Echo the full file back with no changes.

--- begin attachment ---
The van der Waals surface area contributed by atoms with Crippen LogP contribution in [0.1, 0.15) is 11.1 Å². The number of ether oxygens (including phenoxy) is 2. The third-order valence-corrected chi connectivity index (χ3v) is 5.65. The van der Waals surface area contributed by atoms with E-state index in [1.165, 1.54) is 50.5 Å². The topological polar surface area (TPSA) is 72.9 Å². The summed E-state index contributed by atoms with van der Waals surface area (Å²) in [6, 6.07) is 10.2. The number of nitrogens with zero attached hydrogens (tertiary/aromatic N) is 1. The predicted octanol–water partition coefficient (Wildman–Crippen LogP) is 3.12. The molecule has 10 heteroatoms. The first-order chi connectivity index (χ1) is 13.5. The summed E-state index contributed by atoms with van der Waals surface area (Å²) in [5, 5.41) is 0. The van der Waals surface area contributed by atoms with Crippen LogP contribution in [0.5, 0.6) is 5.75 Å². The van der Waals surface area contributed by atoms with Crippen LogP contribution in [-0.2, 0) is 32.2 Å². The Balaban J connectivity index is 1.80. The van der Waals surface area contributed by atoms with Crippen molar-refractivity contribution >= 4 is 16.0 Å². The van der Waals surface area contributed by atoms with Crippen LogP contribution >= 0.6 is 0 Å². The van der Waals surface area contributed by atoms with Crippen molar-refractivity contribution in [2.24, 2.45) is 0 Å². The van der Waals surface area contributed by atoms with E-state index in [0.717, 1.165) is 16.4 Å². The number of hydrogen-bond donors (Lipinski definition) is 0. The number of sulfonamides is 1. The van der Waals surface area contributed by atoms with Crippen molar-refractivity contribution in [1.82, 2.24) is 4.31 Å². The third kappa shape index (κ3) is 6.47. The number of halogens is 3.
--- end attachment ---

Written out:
The van der Waals surface area contributed by atoms with Crippen LogP contribution in [0.1, 0.15) is 11.1 Å². The number of ether oxygens (including phenoxy) is 2. The third-order valence-corrected chi connectivity index (χ3v) is 5.65. The van der Waals surface area contributed by atoms with E-state index in [1.165, 1.54) is 50.5 Å². The topological polar surface area (TPSA) is 72.9 Å². The summed E-state index contributed by atoms with van der Waals surface area (Å²) in [6, 6.07) is 10.2. The number of nitrogens with zero attached hydrogens (tertiary/aromatic N) is 1. The predicted octanol–water partition coefficient (Wildman–Crippen LogP) is 3.12. The molecule has 10 heteroatoms. The first-order chi connectivity index (χ1) is 13.5. The summed E-state index contributed by atoms with van der Waals surface area (Å²) in [5, 5.41) is 0. The van der Waals surface area contributed by atoms with Crippen LogP contribution in [0.5, 0.6) is 5.75 Å². The van der Waals surface area contributed by atoms with Crippen LogP contribution in [-0.2, 0) is 32.2 Å². The Balaban J connectivity index is 1.80. The van der Waals surface area contributed by atoms with Crippen molar-refractivity contribution >= 4 is 16.0 Å². The van der Waals surface area contributed by atoms with Crippen LogP contribution >= 0.6 is 0 Å². The van der Waals surface area contributed by atoms with Crippen molar-refractivity contribution in [2.24, 2.45) is 0 Å². The van der Waals surface area contributed by atoms with E-state index in [0.717, 1.165) is 16.4 Å². The number of hydrogen-bond donors (Lipinski definition) is 0. The number of sulfonamides is 1. The van der Waals surface area contributed by atoms with Crippen molar-refractivity contribution in [1.82, 2.24) is 4.31 Å². The third kappa shape index (κ3) is 6.47. The number of halogens is 3.